25 January, 2023

How perseverence built the path for a safer crossing

Weighing in at 18 tonnes and spanning the length of four lanes of traffic, the pedestrian bridge at Jeppe High School for Girls stands as an enduring testimony to perseverance and courage. For over 28 years, the students of Jeppe High have had to cross Roberts Avenue in Kensington to get from their classrooms to their sports fields. As a main arterial road with 4 lanes of heavy traffic that rarely slows, Roberts Avenue was a dangerous crossing for the young learners, until now. On the 6th of December 2021, the pedestrian bridge made of steel was delivered to the school and, on Saturday the 11th of December, the road was closed to traffic and the bridge was hoisted into place.

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While the outcome is a triumph, the journey to get there was long and arduous. The initial idea for a bridge was first suggested over 28 years ago. Several decades of extensive fundraising, planning and negotiating with the regulatory bodies followed. Ms Dina Goncalves, principal at that time, drove the initial planning and fundraising of the project. The bridge project was largely funded from school fees. This highlights again the crucial need for public fee-paying schools to be able to collect those fees to develop infrastructure. The past fee-paying parents of Jeppe High School for Girls deserve a worthy mention for all their financial contributions to the school over almost 30 years, which made this bridge a reality. Mr Kevin Jarvis from Jeppe High School for Boys got involved approximately 5 years ago and he and the team pushed to get final approval for the bridge from all the relevant parties – including the Gauteng Department of Education, the Johannesburg Roads Agency and the municipality.

Although it took 28 years to bring the project to fruition, once all requirements were met, the construction was relatively quick. William da Silva and Louis Pretorius of MDS Architects designed the bridge using elegant lines and lighting to create an architectural feature that adds to the aesthetic of the area. Franco Talocchino and his team from L&S Consulting Engineers, were the Structural Engineers responsible taking William’s creative ideas and delivering a design that was buildable and safe. Cadcon was the Construction and Engineering company responsible for the construction of the bridge and ensuring that it was completed and erected with as little disruption as possible. The body of the bridge was assembled off site in Lyttleton, Centurion. This was a two-week process that saw the team working 12-hour days, seven days a week. Painting the bridge took a further week. The enormous steel structure then had to be transported to its new home (with the help of Redruth Transport) and the sections were assembled on site by Gauteng Steel Erectors.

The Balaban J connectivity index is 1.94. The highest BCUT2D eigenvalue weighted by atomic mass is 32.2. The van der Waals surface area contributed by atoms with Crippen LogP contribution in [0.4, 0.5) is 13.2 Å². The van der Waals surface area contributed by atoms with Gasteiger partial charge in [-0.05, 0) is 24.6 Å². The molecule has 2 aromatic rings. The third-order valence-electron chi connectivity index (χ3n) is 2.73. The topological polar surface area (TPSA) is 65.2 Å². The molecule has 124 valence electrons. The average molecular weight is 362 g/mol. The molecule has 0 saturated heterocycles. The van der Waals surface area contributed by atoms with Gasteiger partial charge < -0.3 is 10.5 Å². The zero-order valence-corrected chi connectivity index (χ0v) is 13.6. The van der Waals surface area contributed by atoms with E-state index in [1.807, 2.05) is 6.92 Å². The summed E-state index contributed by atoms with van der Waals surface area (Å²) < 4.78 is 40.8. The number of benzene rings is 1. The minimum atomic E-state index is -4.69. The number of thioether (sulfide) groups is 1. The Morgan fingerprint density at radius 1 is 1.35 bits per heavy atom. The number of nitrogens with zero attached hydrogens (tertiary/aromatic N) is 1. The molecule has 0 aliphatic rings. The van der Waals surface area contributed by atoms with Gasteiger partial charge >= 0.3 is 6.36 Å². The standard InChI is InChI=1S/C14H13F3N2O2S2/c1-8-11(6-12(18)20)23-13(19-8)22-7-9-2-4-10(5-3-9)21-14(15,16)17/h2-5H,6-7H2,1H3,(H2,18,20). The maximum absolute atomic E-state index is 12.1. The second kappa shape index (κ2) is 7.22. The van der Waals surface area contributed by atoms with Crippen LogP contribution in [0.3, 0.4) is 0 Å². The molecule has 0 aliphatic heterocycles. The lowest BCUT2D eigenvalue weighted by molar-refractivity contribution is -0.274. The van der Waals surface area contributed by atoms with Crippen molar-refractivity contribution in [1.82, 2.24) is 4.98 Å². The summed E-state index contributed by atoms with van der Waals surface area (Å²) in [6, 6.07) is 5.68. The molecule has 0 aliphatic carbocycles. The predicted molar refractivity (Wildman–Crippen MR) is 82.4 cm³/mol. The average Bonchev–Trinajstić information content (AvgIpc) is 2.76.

The use of steel as the medium of construction for this project offers numerous advantages. The ability to fabricate sections off-site and then transport them to their final destination ensured quick construction in the field. This was essential to guarantee minimal disruption to traffic. Further, the lower weight of the steel, as compared to concrete, means erection costs are reduced. The predictable properties of the material also aid design and construction. Aesthetically, steel is a versatile material making more innovative, beautiful designs possible, as evidenced by the final result which is elegant and pleasing.

The success of the project is highlighted by the recognition given to CADCON by the South African Institute of Steel Construction at the Inspiring SAISC Steel Awards 2022 where the bridge got a commendation in the Tubular category.

“At Macsteel, we are always proud to be part of projects that not only demonstrate the strength and versatility of our product but change lives while doing so. From start to finish, this project demonstrated the commitment of all involved to do their best for those children and give them a safer environment at school. We recognise and congratulate them all.” Mike Benfield, CEO: Macsteel.

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